Sam graduated from the University of Birmingham with a BSc in Sport and Exercise Sciences in the year 2000; he then obtained an MSc in Sports Biomechanics from Loughborough University in 2004. Following this, he taught at Doncaster College for a year before returning to Loughborough to undertake a PhD in the computer simulation of the triple jump, which he completed in 2009. After a period of working on a dental project as a Research Associate in the School of Sport, Exercise, and Health Sciences, Sam was appointed as a Lecturer in Sports Biomechanics in the summer of 2010. Sam is a keen sportsman with a background in Athletics, Rugby, and Cricket.

Sam's main research interests lie in the understanding of technique and the optimisation of performance in dynamic jumps using computer simulation. He is also interested in increasing the biofidelity of computer simulation models in order to better represent the systems that are being simulated. In addition to jumping Sam is also interested in human locomotion; specifically running and sprinting.


  • Journal of Biomechanics
  • Journal of Applied Biomechanics
  • Medicine and Science in Sports and Exercise
  • PLoS One

External Examiner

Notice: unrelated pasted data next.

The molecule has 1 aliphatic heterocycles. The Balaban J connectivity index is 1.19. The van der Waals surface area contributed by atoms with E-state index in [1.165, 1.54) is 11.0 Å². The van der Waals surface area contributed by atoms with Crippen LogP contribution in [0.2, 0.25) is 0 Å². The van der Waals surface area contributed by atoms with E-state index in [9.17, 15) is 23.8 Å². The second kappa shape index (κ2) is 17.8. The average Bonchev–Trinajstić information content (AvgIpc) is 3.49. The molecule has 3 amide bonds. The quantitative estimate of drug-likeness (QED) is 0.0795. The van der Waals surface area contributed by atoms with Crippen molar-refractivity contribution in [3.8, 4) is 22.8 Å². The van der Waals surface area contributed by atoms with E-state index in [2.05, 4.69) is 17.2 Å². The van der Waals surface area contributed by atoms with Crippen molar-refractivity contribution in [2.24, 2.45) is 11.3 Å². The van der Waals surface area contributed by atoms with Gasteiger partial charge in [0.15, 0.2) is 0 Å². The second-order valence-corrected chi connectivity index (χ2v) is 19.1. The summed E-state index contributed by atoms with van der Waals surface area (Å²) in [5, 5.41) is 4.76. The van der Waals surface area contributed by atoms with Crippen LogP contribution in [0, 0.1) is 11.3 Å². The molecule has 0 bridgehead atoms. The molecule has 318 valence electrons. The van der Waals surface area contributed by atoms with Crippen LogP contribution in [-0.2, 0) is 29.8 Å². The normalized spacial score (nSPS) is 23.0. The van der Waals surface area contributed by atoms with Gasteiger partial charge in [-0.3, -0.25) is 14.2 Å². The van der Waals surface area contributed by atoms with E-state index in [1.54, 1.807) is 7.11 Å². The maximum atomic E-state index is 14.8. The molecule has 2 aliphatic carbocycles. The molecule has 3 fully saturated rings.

• Nottingham Trent University

Featured publications

  • Rottier, TD, Allen S.J., 2021. The influence of swing leg technique on maximum running speed. J. Biomech. 126, 110640.
  • Miller, R., Balshaw, T.G., Massey, G.J., Maeo, S., Lanza, M.B., Johnston, M., Allen, S.J., Folland, J.P. 2021. The Muscle Morphology of Elite Sprint Running. Med Sci Sports Exerc. 53(4), 804-815.
  • Folland J.P., Allen S.J., Black M.I., Handsaker, J.C., Forrester, S.E., 2017. Running technique is an important component of running economy and performance. Med Sci Sports Exerc. 49(7), 1412.
  • Allen, S.J., King, M.A. and Yeadon, M.R., 2016. The effect of increasing strength and approach velocity on triple jump performance. J. Biomech. 49(16), 3796-3802.
  • Allen, S.J., King, M.A. and Yeadon, M.R., 2013. Trade-offs between horizontal and vertical velocities during triple jumping and the effect on phase distances. J. Biomech. 46(5), 979–983.
  • Allen, S.J., King, M.A., Yeadon, M.R., 2012. Models incorporating pin joints are suitable for simulating performance but unsuitable for simulating internal loading. J. Biomech. 45 (8), 1430–1436.
  • Allen, S.J., King, M.A. and Yeadon, M.R., 2010. Is a single or double arm technique more advantageous in triple jumping? J. Biomech. 43(16), 3156-3161.